FOUR OAKS — Midway through a hard-fought volleyball match against South Johnston on Tuesday evening, Cleveland coach Megan Morris asked her team if second place in the conference meant anything to them.
The players quickly nodded their heads, a few shouting “Yes.” Then they went out on the court and played like it.
Cleveland, a third-year school, rallied from a 2-1 deficit to defeat South Johnston in five sets and claim a share of second place in the regular season in the Eastern Carolina 3A Conference.
“It was a roller coaster,” Cleveland senior middle hitter Courtney Ireland said of the road victory. “We had a timeout and coach said, ‘Tell me honestly, does second place mean anything to you?’ We all shook our heads. After that it just clicked. We all wanted it so badly.”
Cleveland (12-8, 8-4 Eastern Carolina 3A) lost the first game 24-26, but tied the match at 1-1 with a 25-16 victory in the second game. The Rams went ahead 8-3 in the third game, but South Johnston roared back with 12 straight points and went on to win 25-12.
It was during the third game that Morris asked her team if it wanted to grab a share of second in the league.
“I told them that second place has got to mean something and they went out and played like they wanted second place,” Morris said. “They pulled it together. … That was a big win for us. For coming in tied for fourth last year and this year tied for second, that says a lot about the girls because it’s the same group.”
Cleveland finished fifth in its first year of competition and tied for fourth last season, making the playoffs for the first time. This year, they went one better – jumping to second, finishing in a tie with North Lenoir. Four teams from the conference make the playoffs.
“I feel like if we built some momentum [in the program], when the younger girls come up they will be continue it,” Ireland said. “I hope we set a standard.”
Ireland was dominant at the net for Cleveland, finishing with 25 kills and three blocks.
Ireland had six kills in the fourth game when the Rams won 25-17 to tie the match at 2-2.
In the fifth game, Ireland tied the score at 1-1 with a kill, then scored three of the next four Rams points with two kills and a block as Cleveland took a 5-1 lead.
That was the plan, Morris said.
“I told them in the last game, ‘We are going to Courtney. Courtney you are going to get it in that 30-by-30 [court] and we are going to keep going to you until this game is over,’ ” the Rams’ coach said.
The Rams went on to win 15-9. South Johnston pulled within 11-9 in the final game, but Ireland turned the tide with three straight kills.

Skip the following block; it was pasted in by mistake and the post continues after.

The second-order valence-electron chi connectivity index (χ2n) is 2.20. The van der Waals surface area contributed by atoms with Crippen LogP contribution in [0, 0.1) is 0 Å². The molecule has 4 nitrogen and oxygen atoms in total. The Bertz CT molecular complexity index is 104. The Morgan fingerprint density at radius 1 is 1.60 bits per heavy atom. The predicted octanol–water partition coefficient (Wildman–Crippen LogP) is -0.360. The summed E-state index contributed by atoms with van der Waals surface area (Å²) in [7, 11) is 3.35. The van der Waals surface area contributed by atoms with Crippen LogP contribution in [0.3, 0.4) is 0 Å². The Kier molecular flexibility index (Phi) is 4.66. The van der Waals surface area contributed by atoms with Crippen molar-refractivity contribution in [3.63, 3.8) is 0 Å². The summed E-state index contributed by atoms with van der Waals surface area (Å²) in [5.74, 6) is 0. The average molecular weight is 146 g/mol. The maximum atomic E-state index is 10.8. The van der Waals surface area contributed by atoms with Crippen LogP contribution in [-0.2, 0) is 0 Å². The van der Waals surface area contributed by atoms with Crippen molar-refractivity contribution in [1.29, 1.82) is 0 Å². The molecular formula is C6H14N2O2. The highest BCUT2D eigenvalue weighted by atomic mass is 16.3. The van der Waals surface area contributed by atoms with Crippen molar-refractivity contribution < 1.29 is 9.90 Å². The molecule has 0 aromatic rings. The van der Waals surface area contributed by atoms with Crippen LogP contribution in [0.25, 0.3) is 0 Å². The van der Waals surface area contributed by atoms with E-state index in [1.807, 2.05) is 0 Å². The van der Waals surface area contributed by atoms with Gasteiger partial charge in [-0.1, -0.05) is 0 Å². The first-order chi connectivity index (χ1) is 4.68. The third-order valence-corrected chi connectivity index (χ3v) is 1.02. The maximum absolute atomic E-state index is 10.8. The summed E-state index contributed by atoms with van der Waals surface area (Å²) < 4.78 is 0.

South Johnston (10-13, 5-6), a traditional volleyball power, is likely to finish out of the playoffs. Unless the Trojans can defeat 12-time conference champion Triton in its regular-season finale, South Johnston will finish in fifth place in the league.
“We have played very strong at points this season but just haven’t been consistent enough to beat good teams like tonight,” South Johnston coach Matthew Adams said. “We were just giving them points, shooting ourselves in the foot. In the fourth and fifth sets, we three-balled too much and they were playing offense. That was the difference.
“When we pass the ball and set the ball, we can swing aggressively and score points. When we don’t, when we three ball, we push and give them an easy ball to play.”
Ireland was not a solo act against the Trojans.
Libero Krista Haschke was at her gritty best, diving for digs and playing an excellent game on the back line. At one point, she took a spike off her face trying to keep the ball in play. She went to the bench for a quick check, then was back on the court diving for more balls.
“She’s a tough girl anyway,” Morris said. “She’s not going to come out of the game.”
Junior setter Courtney Morris, the coach’s daughter, put Ireland in position to pile up kills with accurate passes to the net. Morris also had several crucial points on push shots that found holes in the South Johnston defense, including match point when she pushed it deep to the corner.
Despite the stumble in the third game, the Rams never lost sight of the goal. It took maximum effort and five games, but in the end Cleveland was right where it wanted to be.
“After the match I told them, ‘You all told me something that second place did mean something to you,’ Coach Morris said.